Now I think Blizzard makes a judgement call on when to go after these guys. It takes a lot of time and money to prevail and it is hard shutting these servers down. I think they let the small guys be, and save their guns for the big problems.

But then we come back to dead games like COH. Is there really any reason at all to oppose revival attempts at dead games such as the private servers there? I for one am really very unhappy with the state of release for super hero games. DCUO has had a lot of cynical abuses and corruption, even though the original game is great, it has changed hands and management to something that is far from ethical, and it is stagnant. I think Champions online failed miserably in delivering on a point based system, and in the end came up with a boring game that tanked. Marvel seems to be doing OK, but there are content issues in that game. The whole genre feels dead, people want more of it, nobody is developing it, and so what happens when fans in their enthusiasm try to revive it on their own?

So again I return to the original statement. I am not saying go out and play these private servers. What I am saying is that are we as a gaming community eating our seed corn by denying amateur coders their initial attempts to get into the field with private servers? Do you have confidence that MMO development will keep pace, or have we moved on?

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I think that a copyright is a copyright. And, the ToS for most games does not include any “ownership” in the game. Since breaking copyright law is illegal everywhere, there is no reason to ever advocate for illegal behavior. It’s really that simple. If I buy BLIZZ stock, I surely don’t want my investment diluted by my own guild breaking copyright law!

And… @dreadhead is now replying… so maybe this topic will go the way of the dodo bird…


Discussing the concept is ok, though specifics would not be.

Snydalee, you raise some interesting ethical points. But OTG’s stance–as Juulz suggested–isn’t based on ethics, it’s based on what’s legal. So we strictly enforce our rules against discussion of illegal private servers, emulators, etc. We’ll loosen up as soon as the law changes. :stuck_out_tongue:

When a company invests time and money into creating a product, they have the right to protect that product. Some of those companies allow and even promote private servers. Many however, do not allow for them. Each of these companies are generally clear on what is and is not acceptable use of their intellectual property. The important part of that statement is “their intellectual property”. The companies own that product and have the right to distribute it how they choose.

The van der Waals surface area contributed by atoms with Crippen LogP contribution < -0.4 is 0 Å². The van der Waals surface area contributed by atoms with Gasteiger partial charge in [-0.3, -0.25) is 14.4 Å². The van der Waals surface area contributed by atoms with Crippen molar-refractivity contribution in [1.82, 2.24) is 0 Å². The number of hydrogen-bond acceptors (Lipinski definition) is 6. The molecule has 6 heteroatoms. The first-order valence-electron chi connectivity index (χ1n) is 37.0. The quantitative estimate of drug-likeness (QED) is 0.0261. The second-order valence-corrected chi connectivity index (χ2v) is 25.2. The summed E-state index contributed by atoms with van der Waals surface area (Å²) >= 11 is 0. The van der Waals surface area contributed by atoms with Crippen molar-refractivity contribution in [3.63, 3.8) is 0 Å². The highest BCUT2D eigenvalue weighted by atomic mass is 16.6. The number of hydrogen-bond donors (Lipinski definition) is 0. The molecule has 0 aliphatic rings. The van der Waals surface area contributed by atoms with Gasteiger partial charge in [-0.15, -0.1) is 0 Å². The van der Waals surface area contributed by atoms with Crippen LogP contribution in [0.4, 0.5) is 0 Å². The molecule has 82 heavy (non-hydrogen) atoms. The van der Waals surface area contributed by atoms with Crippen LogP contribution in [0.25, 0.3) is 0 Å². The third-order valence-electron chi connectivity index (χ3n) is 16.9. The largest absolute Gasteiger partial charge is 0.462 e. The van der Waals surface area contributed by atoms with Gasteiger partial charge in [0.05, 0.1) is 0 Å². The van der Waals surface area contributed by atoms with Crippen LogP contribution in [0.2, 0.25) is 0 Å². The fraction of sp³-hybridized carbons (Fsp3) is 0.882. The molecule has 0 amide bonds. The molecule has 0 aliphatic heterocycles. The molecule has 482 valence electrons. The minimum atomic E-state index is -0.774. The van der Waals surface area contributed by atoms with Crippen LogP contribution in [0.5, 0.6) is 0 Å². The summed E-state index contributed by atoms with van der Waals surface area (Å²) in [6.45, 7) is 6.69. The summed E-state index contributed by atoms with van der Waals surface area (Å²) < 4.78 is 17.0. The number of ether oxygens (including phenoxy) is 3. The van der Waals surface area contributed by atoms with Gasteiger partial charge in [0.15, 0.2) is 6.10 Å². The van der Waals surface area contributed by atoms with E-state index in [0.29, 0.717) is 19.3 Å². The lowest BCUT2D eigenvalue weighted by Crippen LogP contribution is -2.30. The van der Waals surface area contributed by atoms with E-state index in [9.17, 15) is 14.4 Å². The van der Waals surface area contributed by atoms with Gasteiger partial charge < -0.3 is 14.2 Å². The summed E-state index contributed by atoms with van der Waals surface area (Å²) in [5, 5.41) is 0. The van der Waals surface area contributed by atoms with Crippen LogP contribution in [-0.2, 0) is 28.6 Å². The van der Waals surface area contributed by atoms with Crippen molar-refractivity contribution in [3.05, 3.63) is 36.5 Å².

If a company has decided they do not want people to create private servers using their intellectual property, they are well within their rights to do so. When they elect to do so, anyone who chooses on their own to violate that is subject to the consequences of that decision. Any person who sets up a private server is knowingly and willingly stealing the intellectual property of another company. Just because an individual does not like what a company chooses to do with its own intellectual property does not give them the right to steal it.

Intellectual property theft is not a victimless crime as many like to claim it is. Every time someone stands up a private server and the company needs to take legal action, it costs the company money. In some instances it costs a significant amount of money. That money doesn’t come out of thin air, it has to be offset elsewhere. Generally speaking this is handled by factoring that into the overall budget for creating a game resulting in a lower effective budget for the game itself. The other option is to simply increase the overall cost of new products. Either way, the consumer is the one who is actually paying for it.

In regard to armature coders, there are countless open source projects they can jump in on if they want to try their hands at game development. They do not need to steal another companies product just to get experience. That would be like telling kids you should feel free to steal cars so you can get practice driving.


A few points, the laws do vary based on what country you are in on IP, case in point, when I was in Singapore, I could buy pirated copies of most software for very cheap right in stores. I didn’t but it was there in spades. Furthermore, countries steal US technology, most specifically China and Russia, but I wouldn’t doubt many others do as well, or at least try.

That said, what is legal and what is ethical are not the same always. There are things that are legal that I definitely do not think are ethical and vice versa, but ethics and legality depend on the person and where they live, their culture and their moral code.